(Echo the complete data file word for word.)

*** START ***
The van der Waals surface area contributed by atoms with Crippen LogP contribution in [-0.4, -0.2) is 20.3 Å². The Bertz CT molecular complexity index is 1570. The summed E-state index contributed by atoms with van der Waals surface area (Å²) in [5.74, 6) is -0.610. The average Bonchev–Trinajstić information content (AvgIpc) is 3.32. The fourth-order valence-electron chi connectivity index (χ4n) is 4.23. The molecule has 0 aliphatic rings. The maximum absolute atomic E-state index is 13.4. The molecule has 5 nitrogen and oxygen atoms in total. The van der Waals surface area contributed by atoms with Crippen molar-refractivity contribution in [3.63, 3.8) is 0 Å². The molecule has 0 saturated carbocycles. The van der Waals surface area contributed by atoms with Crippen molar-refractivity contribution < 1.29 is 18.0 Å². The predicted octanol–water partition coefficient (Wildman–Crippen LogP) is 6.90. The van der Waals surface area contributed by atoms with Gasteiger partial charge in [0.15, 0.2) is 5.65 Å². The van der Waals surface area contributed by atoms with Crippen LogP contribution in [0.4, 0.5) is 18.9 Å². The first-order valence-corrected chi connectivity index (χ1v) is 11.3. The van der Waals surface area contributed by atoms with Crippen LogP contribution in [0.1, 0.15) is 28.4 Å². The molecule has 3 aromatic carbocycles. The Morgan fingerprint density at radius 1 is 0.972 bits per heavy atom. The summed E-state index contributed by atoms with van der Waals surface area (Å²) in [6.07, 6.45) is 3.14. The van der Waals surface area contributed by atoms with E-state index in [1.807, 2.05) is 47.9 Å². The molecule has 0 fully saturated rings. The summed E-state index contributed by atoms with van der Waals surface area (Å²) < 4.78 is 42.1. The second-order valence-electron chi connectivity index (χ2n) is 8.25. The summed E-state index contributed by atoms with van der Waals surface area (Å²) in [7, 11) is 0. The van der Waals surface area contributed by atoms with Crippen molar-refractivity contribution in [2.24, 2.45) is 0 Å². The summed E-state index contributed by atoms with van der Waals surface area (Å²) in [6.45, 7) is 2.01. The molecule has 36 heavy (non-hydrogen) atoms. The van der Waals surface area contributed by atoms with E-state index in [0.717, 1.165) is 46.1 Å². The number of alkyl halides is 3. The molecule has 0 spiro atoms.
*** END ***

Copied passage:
The van der Waals surface area contributed by atoms with Crippen LogP contribution in [-0.4, -0.2) is 20.3 Å². The Bertz CT molecular complexity index is 1570. The summed E-state index contributed by atoms with van der Waals surface area (Å²) in [5.74, 6) is -0.610. The average Bonchev–Trinajstić information content (AvgIpc) is 3.32. The fourth-order valence-electron chi connectivity index (χ4n) is 4.23. The molecule has 0 aliphatic rings. The maximum absolute atomic E-state index is 13.4. The molecule has 5 nitrogen and oxygen atoms in total. The van der Waals surface area contributed by atoms with Crippen molar-refractivity contribution in [3.63, 3.8) is 0 Å². The molecule has 0 saturated carbocycles. The van der Waals surface area contributed by atoms with Crippen molar-refractivity contribution < 1.29 is 18.0 Å². The predicted octanol–water partition coefficient (Wildman–Crippen LogP) is 6.90. The van der Waals surface area contributed by atoms with Gasteiger partial charge in [0.15, 0.2) is 5.65 Å². The van der Waals surface area contributed by atoms with Crippen LogP contribution in [0.4, 0.5) is 18.9 Å². The first-order valence-corrected chi connectivity index (χ1v) is 11.3. The van der Waals surface area contributed by atoms with Crippen LogP contribution in [0.1, 0.15) is 28.4 Å². The molecule has 3 aromatic carbocycles. The Morgan fingerprint density at radius 1 is 0.972 bits per heavy atom. The summed E-state index contributed by atoms with van der Waals surface area (Å²) in [6.07, 6.45) is 3.14. The van der Waals surface area contributed by atoms with E-state index in [1.807, 2.05) is 47.9 Å². The molecule has 0 fully saturated rings. The summed E-state index contributed by atoms with van der Waals surface area (Å²) < 4.78 is 42.1. The second-order valence-electron chi connectivity index (χ2n) is 8.25. The summed E-state index contributed by atoms with van der Waals surface area (Å²) in [7, 11) is 0. The van der Waals surface area contributed by atoms with Crippen molar-refractivity contribution in [2.24, 2.45) is 0 Å². The summed E-state index contributed by atoms with van der Waals surface area (Å²) in [6.45, 7) is 2.01. The molecule has 36 heavy (non-hydrogen) atoms. The van der Waals surface area contributed by atoms with E-state index in [0.717, 1.165) is 46.1 Å². The number of alkyl halides is 3. The molecule has 0 spiro atoms.